Simon McEnteggart from the Korean movie review site Hanguk Yeonghwa gives Korvia.com his list of 5 amazing Korean films based on shocking real-life events. Not only do these films hold historical value, but many of them also caused a lot of controversy before and after their release.
The traumatic events have provided fertile ground for an array of filmmakers, who strive to capture the essence of such tragedies alongside Korea’s growing pains as it endeavoured for progress. As such, films are a brilliant way to learn and appreciate Korean history, revealing the social, political, and personal issues of all involved.
To truly understand some of the difficulties of the past 50 years, here are 5 amazing Korean films based on shocking real-life events.
Memories of Murder (2003)
Director Bong Joon-ho’s Memories of Murder to rightly heralded as one of the greatest Korean films ever made, and it’s also one based on the story of the country’s first serial killer. Between 1986 and 1991, 10 women from the ages of 14 to 71 were found murdered in Hwaseong, located south of Seoul near the city of Suwon.
Two detectives are assigned to the case yet they are untrained and ill-equipped to deal with the situation, which quickly escalates out of control. An absolute modern classic. (Click here to read the review)
“based on a real-life unresolved case provides authenticity and a mixture of genuine fascination and horror”
Peppermint Candy (1999)
A man stands in the path of an oncoming train, stretches out his arms, and screams, “I WANT TO GO BACK!” It’s a powerful opening that continues to resonate as the film goes back in time to key situations from the man’s life, which also happen to be important national events – the IMF crisis, the authoritarian brutality in the ‘80s, the 1980 Gwangju Democratization Movement, and more.
Each period reveals the trauma of a man and country growing together, and is a masterpiece of cinema from director Lee Chang-dong. (Click here to read the review)
“Peppermint Candy is a journey both personal and national and an absolute must-see film”
The President’s Last Bang (2005)
It’s hard to imagine that a black comedy could be made of the assassination of military strongman/President/ Park Chung-hee (current President Park Geun-hae’s father), but director Im Sang-soo manages it brilliantly. The film begins shortly before the assassination is due to take place, as the men involved all run around haplessly trying to fulfil the mission and cover their involvement. It’s darkly satirical and shocking, and to get the full enjoyment from the film a quick read of the events online is a good idea.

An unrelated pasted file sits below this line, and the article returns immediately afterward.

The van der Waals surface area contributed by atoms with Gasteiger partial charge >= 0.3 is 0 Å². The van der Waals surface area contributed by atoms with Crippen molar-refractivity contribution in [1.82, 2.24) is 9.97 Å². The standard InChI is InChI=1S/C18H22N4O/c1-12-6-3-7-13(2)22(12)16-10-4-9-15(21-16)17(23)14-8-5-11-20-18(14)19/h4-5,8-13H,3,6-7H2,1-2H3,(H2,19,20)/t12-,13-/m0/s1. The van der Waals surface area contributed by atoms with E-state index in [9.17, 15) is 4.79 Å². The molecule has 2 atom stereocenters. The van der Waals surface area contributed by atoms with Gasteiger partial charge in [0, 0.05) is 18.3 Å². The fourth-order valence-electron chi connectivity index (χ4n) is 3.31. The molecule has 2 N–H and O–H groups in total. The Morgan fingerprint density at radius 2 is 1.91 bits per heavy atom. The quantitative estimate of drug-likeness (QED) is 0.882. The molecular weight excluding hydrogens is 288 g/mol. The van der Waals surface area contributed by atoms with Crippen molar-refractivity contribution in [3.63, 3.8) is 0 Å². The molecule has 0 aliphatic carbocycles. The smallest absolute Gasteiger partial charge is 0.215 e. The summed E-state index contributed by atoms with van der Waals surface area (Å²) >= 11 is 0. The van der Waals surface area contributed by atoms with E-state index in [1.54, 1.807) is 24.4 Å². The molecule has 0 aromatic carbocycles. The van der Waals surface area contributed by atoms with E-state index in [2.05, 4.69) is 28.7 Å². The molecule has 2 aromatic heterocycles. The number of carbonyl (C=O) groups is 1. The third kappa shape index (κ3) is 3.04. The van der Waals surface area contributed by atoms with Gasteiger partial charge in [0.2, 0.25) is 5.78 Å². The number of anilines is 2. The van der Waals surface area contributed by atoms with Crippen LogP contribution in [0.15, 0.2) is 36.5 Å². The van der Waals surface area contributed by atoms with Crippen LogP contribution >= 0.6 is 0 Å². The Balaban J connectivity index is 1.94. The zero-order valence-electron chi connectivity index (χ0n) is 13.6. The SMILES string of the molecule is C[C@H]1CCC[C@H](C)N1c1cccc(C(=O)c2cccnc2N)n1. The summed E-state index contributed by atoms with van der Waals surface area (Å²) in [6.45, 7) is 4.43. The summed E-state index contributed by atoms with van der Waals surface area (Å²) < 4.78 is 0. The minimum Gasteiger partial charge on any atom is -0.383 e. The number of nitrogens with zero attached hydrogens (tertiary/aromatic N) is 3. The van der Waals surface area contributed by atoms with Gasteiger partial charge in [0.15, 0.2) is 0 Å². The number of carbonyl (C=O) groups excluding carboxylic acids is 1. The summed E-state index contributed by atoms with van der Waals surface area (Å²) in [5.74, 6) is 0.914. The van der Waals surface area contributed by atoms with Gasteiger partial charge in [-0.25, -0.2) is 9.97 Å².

The film was so controversial that director Im and the production company were sued by the Park family. (Click here to read the review)
“a brilliantly dark, highly controversial political satire depicting the assassination of military ‘strongman’ Park Chung-hee.”
Han Gong-ju (2013)
The most recent film on this list is also the most personal. Gong-ju – which translates as ‘princess’ in English – struggles to rebuild her life in the aftermath of a traumatic attack. While she is forced to leave her family and home the story flashes back into the past to reveal what actually happened to the once lively girl.
The film is based on a story that shocked the nation and caused public outrage when it occurred back in 2004, and is an incredibly emotional and powerful viewing experience. (Click here to read the review)
“an extraordinary tale of a girl struggling to reconcile with a traumatic past”
Silenced is based on the true story of hearing impaired children who were sexually assaulted by the principal as well as other teachers. The story, which occurred in 2000, shocked the nation in a manner that only a story of this nature can possibly achieve, while the extremely lenient punishments for the offenders as well as the seemingly indifferent attitude of lawmakers sparked even greater outrage.
The film resonated the true story so strongly that laws were changed upon its release to protect children from such predators. (Click here to read the review)
“Silenced is an incredibly powerful film expressing the horrors of sexual abuse against children”
There are of course many, many more films based on shocking real life events in both commercial and independent Korean film, that serve as both captivating stories of human endeavour as well as educational material for people curious about Korean history. Stay tuned to Hanguk Yeonghwa for more great films that explore Korea’s fascinating past.